Since officially becoming Transfiguration Catholic Community in 2004, the southwest Baltimore parish has held Mass in all three of its churches.
Beginning in January, members of the parish will attend regular Mass only at St. Jerome at Scott and Hamburg streets, and future uses for St. Martin and St. Peter the Apostle remain uncertain.
When the entire parish is unified under one roof in the early days of 2008, the building currently called St. Jerome will have a new sign, “Transfiguration Catholic Community,” signaling the church’s name change, said Father Mark Carter, O.F.M. Cap., pastor of the parish.
The Transfiguration parish council and Father Carter spent the summer deliberating over which church building they would use to celebrate Mass, and by the beginning of August they settled on St. Jerome.
With only about 375 families within the Transfiguration parish, it became too costly to continue operating full pastoral services at all three church buildings, and earlier this year the parish council decided it was time to consolidate the congregations, Father Carter said.
While members of the three congregations said it was an emotionally charged choice, it was one they realized had to be made if their parish is to thrive and grow stronger.
Throughout the next year the parish will begin to move its administrative offices and ministries to the building that is now called St. Jerome, Father Carter said.
“We’ll be phasing in the transition,” he said. “Some of the ministries have already started meeting there and the Sunday school is already there. Our offices will take some time to move and the youth ministry will probably be there as early as October.”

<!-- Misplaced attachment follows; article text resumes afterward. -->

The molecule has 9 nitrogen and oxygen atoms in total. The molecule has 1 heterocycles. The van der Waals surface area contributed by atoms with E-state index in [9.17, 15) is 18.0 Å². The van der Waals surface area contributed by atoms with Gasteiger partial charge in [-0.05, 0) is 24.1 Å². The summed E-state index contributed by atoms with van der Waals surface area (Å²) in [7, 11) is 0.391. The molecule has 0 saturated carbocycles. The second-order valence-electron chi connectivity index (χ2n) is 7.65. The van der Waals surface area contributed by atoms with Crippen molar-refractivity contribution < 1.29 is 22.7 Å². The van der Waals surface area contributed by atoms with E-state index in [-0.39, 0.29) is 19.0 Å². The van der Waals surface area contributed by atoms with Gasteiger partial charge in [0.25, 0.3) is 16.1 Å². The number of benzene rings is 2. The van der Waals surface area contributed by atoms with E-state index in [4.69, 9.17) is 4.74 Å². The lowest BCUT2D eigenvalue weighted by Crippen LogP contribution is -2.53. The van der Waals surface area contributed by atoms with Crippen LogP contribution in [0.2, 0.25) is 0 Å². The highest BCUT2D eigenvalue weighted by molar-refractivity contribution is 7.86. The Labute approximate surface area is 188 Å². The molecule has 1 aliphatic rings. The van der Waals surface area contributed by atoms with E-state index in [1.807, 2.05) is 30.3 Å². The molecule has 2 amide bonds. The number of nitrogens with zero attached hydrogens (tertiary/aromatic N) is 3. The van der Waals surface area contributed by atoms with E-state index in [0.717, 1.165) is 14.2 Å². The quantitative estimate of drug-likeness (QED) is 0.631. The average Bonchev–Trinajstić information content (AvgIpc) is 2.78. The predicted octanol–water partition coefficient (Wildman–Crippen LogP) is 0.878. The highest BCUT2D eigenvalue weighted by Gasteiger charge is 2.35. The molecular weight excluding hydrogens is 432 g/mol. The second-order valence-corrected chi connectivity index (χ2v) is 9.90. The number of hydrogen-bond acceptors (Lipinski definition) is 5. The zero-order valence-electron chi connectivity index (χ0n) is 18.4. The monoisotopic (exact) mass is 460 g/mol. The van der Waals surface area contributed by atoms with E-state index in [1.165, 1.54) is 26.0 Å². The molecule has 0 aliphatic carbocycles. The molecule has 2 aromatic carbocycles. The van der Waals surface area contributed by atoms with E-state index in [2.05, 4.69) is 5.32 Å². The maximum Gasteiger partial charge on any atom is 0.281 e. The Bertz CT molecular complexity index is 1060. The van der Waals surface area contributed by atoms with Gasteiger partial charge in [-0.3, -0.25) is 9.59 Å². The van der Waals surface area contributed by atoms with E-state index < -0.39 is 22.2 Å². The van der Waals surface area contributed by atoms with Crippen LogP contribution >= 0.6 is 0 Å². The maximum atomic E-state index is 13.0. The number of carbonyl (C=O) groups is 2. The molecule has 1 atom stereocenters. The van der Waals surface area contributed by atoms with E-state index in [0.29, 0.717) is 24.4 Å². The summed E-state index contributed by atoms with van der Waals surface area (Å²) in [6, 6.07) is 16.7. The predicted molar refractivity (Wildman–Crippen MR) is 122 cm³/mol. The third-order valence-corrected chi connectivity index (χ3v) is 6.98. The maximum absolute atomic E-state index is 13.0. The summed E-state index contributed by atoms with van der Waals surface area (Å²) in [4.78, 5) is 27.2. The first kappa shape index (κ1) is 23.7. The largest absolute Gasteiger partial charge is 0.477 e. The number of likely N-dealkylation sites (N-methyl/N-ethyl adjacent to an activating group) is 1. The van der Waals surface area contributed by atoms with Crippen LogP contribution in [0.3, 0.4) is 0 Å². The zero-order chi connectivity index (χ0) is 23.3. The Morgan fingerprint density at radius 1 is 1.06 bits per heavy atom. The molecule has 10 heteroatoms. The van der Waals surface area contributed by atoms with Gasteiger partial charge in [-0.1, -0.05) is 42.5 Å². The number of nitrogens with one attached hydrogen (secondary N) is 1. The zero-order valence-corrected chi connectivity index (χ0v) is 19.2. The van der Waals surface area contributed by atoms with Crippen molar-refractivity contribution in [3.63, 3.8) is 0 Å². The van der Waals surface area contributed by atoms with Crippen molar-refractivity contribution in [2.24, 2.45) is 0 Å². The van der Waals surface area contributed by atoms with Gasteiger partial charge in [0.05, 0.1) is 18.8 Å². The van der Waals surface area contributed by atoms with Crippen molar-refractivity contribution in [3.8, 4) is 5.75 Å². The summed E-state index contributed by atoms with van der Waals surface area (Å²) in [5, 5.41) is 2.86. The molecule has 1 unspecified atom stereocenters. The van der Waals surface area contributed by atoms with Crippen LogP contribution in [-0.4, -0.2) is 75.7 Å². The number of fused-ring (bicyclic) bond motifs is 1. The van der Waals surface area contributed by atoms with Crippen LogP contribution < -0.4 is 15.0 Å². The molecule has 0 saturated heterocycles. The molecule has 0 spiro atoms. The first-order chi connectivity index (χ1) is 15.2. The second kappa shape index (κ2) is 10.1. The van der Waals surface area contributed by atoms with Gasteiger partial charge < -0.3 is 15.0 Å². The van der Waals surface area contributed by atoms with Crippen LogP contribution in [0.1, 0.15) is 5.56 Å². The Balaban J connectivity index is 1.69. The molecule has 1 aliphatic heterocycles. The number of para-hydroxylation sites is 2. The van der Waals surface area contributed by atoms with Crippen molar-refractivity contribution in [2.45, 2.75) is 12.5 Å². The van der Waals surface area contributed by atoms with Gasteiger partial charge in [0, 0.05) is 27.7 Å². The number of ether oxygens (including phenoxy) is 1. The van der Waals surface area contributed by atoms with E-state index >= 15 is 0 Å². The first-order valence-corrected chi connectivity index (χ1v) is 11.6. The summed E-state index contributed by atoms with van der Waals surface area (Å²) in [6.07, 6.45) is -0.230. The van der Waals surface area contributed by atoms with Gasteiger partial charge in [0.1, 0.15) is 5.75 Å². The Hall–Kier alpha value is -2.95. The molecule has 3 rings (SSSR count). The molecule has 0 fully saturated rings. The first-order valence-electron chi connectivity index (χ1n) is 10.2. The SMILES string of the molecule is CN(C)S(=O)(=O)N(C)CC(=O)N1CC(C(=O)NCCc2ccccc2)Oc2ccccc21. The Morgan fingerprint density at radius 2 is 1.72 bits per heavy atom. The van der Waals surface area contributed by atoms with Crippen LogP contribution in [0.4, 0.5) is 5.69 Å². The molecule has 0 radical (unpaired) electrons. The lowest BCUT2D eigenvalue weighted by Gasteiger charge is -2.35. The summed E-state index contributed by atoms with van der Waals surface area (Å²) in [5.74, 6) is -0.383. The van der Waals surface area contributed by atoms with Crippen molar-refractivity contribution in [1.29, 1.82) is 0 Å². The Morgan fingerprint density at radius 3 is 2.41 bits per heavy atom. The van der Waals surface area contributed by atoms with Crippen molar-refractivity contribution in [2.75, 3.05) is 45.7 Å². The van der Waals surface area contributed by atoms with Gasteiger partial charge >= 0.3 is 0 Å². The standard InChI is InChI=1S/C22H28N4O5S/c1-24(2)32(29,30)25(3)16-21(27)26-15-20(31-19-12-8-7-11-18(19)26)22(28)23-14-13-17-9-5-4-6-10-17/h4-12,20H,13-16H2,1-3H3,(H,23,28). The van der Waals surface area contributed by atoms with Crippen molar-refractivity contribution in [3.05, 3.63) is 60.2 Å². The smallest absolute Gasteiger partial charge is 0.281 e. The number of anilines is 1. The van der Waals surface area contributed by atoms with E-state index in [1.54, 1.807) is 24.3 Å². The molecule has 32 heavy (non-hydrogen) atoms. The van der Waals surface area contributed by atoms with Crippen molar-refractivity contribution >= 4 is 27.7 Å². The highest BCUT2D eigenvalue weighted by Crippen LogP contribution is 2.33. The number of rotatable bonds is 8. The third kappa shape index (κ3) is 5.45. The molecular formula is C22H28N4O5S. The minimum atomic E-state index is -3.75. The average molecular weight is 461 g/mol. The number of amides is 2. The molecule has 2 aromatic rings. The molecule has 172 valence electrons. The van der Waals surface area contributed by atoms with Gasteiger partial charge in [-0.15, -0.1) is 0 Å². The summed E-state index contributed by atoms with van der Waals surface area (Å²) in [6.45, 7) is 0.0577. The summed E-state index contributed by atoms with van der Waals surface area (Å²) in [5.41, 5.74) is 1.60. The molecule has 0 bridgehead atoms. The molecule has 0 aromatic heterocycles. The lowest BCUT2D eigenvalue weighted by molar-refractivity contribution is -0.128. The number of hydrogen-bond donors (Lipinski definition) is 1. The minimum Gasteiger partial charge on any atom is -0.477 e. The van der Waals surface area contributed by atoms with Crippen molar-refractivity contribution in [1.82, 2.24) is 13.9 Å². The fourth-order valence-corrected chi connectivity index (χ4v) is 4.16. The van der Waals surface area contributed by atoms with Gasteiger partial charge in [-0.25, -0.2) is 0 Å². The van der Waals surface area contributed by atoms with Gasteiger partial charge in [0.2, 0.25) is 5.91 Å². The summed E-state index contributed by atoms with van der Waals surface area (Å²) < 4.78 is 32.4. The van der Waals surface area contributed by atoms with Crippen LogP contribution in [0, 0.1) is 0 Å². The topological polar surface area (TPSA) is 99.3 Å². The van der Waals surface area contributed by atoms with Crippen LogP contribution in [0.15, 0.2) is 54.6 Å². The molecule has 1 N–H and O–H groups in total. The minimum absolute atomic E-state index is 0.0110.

Part of the changeover will involve mourning for the parishioners who now attend Mass at St. Martin and St. Peter the Apostle, who have a few months to say good-bye to the churches that have been part of their weekly worship for many years, Father Carter said.
“I’m attached to St. Mar¬tin’s, but I realize we have to go beyond the building and grow as a faith com¬munity,” said Jerome Towns, a Catonsville-area resident who has worshiped at St. Martin for nearly 20 years.
There are currently no plans to sell the other build¬ings, but to find efficient uses for them within the Transfiguration parish, said Bishop Denis J. Madden, urban vicar.
Portions of the rectories at St. Martin and St. Peter the Apostle already are being rented to outside parties and it’s possible Transfiguration will lease the two churches out to other faith communities, Father Carter said.
Parish life won’t completely cease at St. Martin and St. Peter the Apostle after January.
“We’ll use those church buildings for baptisms, weddings and funerals,” Father Carter said. “Any kind of sacramental celebration will continue. It’s up to the parish to decide how long that will continue.”
The pastor couldn’t rule out the possibility of a future sale of the buildings.
As January nears and the congregations merge into one at the current St. Jerome building, Father Carter realizes parishioners who currently attend Mass at St. Martin and St. Peter the Apostle will deal with detachment issues.
“Everyone is somewhat tied to a physical structure,” he said. “I have been expressing that church is the people and the community and that will continue on no matter where we move.”